Assuming the freeze and thaw induced proteolysis occurs near Ser388 (the analog residue of human Ser396 in Tau sequence from rats), the predicted molecular weight of the C-terminal fragment is ∼35 kDa. Although the reason for the ∼10 kDa discrepancy between the apparent MW we have observed experimentally and the predicted molecular weight is not clear, it is well known that several proteins present anomalous behavior in MW determination by SDS/PAGE (e.g. [34]). It is important to consider that Tau mRNA alternative splicing generates several isoforms of rat Tau (uniprot.org/uniprot/P19332#cross_references), and this may implicate in alternative Tau isoforms with unpredicted MW [35]. Another point to be elucidated is whether Tau protein has an intrinsic propensity to freeze-and-thaw-induced degradation or instead other factors are required to trigger it. Thus, further analyses are necessary to, firstly, determine which isoforms undergo proteolysis induced by freeze-and-thaw to generate the ∼25 kDa fragment detected in our experiments and secondly, to evaluate whether external factors are in fact required for Tau degradation to occur. To address these issues, we intend to perform experiments using purified proteins in the future, in order to analyze whether these behave similarly to the endogenous protein evaluated in the present study.

Interestingly, Zhao et al. (2016) have recently mapped a proteolysis site for caspase in the human Tau isoform 0N4R (amino acid sequence: HVPGGGSVQIVYKPVD), which generates a 35-kDa Tau fragment correlated with cognitive impairment in mice and humans presenting tauopathies [11]. Although this region is partially conserved and present in all isoforms of rat Tau (uniprot.org/uniprot/P19332), it does not seem to correlate with the alleged cleavage region hypothesized in the present study, since the caspase site is located approximately 200 residues apart from the Ser388 residue immunodetected in the 25-kDa fragment described in this work. More studies are necessary in order to map the exact proteolysis site associated with the cleavage we have detected in the present study. Moreover, the conformational flexibility of the region surrounding residue Ser396 of human Tau has been recently demonstrated by the Ser396 phosphorylation-induced α-helix to β-sheet conversion, with possible implications to microtubule binding and aggregation [36].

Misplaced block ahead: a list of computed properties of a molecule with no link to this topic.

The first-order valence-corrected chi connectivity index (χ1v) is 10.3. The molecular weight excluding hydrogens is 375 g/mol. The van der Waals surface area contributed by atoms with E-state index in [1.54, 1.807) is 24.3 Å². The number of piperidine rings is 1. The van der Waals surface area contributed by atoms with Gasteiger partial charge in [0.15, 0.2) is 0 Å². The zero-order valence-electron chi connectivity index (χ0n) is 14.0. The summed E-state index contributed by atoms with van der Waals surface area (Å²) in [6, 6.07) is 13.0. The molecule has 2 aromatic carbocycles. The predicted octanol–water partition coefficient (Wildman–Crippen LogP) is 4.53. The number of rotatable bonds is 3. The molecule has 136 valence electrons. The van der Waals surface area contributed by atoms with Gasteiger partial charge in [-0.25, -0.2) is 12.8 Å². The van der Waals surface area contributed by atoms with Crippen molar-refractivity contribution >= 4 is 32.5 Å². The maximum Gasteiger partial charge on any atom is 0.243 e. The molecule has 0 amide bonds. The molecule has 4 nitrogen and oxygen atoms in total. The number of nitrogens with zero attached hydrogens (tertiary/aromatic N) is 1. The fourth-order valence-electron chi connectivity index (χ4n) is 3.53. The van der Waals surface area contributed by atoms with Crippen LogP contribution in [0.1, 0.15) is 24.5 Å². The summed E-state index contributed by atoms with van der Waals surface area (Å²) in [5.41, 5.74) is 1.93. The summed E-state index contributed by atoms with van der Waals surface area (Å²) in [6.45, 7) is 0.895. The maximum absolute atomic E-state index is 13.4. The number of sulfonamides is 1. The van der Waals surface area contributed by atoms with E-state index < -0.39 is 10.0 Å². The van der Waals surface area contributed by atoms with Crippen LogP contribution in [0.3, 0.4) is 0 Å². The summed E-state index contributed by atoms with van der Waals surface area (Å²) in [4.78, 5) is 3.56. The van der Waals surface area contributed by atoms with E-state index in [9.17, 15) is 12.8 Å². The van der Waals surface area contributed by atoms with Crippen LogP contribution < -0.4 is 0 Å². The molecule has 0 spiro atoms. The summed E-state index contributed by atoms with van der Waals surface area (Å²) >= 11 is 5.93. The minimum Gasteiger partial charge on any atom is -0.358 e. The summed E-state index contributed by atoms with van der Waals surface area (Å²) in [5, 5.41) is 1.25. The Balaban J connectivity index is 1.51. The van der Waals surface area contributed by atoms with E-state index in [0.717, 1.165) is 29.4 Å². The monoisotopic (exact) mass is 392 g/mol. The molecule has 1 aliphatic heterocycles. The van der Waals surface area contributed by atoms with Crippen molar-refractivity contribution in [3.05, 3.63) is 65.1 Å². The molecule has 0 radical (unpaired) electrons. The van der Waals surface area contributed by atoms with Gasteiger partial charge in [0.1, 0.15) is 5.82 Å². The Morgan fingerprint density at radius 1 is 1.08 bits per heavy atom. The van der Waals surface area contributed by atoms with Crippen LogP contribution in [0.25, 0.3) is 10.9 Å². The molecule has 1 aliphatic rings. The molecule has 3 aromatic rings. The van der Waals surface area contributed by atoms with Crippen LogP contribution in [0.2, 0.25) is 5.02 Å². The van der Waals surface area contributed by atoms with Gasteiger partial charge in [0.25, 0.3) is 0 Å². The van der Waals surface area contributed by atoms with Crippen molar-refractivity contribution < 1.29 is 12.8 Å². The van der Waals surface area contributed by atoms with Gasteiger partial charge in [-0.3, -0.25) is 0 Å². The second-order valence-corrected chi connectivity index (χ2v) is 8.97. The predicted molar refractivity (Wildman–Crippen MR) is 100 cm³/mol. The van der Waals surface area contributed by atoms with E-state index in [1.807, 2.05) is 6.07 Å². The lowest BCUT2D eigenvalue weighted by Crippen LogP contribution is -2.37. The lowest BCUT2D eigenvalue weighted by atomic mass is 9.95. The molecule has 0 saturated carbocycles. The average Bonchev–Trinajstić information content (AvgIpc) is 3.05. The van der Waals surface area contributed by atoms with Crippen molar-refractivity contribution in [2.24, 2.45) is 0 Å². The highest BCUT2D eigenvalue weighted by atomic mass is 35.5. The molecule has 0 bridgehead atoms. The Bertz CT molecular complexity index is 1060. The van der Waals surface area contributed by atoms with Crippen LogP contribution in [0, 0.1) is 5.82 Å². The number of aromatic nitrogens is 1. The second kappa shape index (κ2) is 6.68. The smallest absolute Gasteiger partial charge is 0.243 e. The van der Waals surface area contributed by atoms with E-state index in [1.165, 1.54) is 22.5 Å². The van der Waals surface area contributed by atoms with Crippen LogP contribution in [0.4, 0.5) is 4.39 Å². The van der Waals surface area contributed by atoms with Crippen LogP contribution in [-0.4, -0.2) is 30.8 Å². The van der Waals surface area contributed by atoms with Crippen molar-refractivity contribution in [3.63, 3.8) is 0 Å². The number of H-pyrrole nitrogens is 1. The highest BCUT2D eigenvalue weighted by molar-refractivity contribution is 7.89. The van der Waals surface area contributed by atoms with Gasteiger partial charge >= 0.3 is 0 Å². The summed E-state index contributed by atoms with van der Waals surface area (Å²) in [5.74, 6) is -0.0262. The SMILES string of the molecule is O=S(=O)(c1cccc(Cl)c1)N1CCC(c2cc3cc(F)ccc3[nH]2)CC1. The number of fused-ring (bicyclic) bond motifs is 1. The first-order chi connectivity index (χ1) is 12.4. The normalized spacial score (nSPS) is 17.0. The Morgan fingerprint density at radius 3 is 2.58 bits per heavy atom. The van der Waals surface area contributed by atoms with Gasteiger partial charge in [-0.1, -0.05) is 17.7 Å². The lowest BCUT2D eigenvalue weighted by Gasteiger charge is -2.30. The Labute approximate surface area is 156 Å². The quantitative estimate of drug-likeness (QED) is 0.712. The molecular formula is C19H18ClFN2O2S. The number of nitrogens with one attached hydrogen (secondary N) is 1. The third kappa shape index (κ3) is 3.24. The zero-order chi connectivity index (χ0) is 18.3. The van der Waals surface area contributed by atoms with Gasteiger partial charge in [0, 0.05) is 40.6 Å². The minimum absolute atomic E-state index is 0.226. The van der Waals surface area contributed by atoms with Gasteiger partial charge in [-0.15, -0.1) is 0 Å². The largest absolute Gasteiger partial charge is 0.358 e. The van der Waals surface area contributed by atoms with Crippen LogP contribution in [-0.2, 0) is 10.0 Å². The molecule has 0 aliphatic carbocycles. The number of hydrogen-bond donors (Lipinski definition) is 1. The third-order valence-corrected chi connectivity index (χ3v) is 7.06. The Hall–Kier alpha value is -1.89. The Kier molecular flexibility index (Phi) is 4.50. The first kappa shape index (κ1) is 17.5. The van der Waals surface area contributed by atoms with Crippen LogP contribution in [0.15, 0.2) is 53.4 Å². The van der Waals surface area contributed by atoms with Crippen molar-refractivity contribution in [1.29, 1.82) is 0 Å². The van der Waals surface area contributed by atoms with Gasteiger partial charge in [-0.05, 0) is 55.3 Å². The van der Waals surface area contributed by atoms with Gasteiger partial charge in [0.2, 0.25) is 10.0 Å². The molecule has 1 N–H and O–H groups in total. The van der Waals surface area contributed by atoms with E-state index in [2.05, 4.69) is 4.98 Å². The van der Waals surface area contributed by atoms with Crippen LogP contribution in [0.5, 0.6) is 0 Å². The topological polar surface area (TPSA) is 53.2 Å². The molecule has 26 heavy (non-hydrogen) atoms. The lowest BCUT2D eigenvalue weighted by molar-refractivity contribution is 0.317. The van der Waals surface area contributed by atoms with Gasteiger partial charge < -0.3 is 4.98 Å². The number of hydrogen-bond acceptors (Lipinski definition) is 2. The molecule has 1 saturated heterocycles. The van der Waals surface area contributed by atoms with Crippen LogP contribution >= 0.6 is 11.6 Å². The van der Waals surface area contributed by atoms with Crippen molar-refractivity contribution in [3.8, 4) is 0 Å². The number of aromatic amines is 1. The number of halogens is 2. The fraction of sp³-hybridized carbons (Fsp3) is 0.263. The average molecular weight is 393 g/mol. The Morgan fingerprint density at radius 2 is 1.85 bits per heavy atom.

The importance of these findings is reinforced when we take into account that the freeze and thaw induced Tau proteolysis was observed in samples from both wildtype (Wistar) and WAR rats, the later a strain that has been used to model epilepsy and associated comorbidities [26]. Importantly, WAR animals have also recently shown to present spatial memory and learning deficits that correlate with increased Tau phosphorylation in hippocampus [27,37]. Moreover, phosphorylated Tau levels are widely used as an indicator of neurodegeneration, in particular the phosphorylated epitope evaluated in this work (Ser396 in human sequence), which is implicated in the pathophysiology of several neurological diseases such as Alzheimer’s and Pick disease [2–6]. Therefore, it is not possible to rule out that, at least in some studies analyzing rodent Tau levels by WB (e.g. [38–40]), the reported quantification may have been impacted by the sample storage process, notably freeze and thawing brain extracts. Unfortunately, in many studies reporting Tau level analysis by WB, no detailed description of sample handling prior to WB is depicted. In addition, the representative images presented in many works (e.g. [41–45]) usually do not allow a comprehensive evaluation on the presence of Tau fragments, due to membrane image cutting.